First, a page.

CLA, conjugated linoleic acid, is found in high-fat dairy food and beef. However, because many people have cut back on their intake of high fat dairy products, and cows raised on oats, barley and hay rather than grass contain far less CLA, people may not be ingesting enough of this valuable nutrient.
The CLA study, published in the October 2005 American Journal of Clinical Nutrition, confirms that CLA has a protective effect against colon cancer. The mamoth fifteen year-long study included 60,708 women ranging in age from 40 - 76. The scientists assessed the consumption of high-fat dairy foods (and CLA) in these women from 1987 to 1990, and again in 1997.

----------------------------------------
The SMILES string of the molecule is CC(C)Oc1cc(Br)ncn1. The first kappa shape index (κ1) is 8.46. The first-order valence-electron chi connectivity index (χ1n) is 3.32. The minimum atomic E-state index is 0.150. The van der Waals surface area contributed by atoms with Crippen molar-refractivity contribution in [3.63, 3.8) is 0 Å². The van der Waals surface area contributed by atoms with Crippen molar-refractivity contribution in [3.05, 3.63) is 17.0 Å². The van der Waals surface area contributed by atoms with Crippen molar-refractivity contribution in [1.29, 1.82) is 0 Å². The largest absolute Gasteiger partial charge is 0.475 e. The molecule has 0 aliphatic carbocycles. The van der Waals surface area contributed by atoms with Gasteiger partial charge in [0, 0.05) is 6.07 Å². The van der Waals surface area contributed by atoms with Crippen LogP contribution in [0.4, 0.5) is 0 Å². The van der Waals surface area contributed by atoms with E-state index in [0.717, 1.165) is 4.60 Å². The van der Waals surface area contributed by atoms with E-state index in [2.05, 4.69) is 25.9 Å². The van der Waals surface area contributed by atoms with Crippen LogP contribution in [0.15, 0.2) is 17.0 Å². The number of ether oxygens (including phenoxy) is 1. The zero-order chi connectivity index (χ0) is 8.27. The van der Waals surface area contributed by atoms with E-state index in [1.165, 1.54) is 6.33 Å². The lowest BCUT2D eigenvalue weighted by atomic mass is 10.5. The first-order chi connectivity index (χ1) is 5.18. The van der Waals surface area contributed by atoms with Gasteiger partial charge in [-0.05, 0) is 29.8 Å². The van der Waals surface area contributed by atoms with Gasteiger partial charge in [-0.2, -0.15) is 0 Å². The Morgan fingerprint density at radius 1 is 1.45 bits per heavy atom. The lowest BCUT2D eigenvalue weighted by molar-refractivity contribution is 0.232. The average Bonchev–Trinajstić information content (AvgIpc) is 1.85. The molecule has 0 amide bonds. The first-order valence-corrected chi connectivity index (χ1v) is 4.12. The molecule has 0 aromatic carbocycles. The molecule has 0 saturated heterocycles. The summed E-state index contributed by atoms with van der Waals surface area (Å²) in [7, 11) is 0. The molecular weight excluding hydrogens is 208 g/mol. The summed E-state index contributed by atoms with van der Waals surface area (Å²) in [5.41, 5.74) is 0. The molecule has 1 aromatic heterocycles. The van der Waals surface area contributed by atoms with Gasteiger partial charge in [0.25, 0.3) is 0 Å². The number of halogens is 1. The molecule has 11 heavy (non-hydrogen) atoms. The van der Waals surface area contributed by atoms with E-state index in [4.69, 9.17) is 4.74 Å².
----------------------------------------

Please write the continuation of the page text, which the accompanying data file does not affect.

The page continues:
During the follow-up of nearly 15 years, 798 of the women developed colorectal cancer. The researchers found that those with the lowest risk of developing colorectal cancer were the women who consumed 4 servings or more of high-fat dairy foods per day. The women who consumed less than 1 serving per day had the highest risk. Each increment of 2 servings of high-fat dairy foods per day resulted in a 13 percent reduction in colorectal cancer risk. In addition, the greater the CLA intake, the less the risk of colorectal cancer.
The researchers concluded that high intakes of high-fat dairy foods [and CLA] may reduce the risk of colorectal cancer.
Susanna C Larsson, Leif Bergkvist, and Alicja Wolk. High-fat dairy food and conjugated linoleic acid intakes in relation to colorectal cancer incidence in the Swedish Mammography Cohort. Am J Clin Nutr 2005 82: 894-900.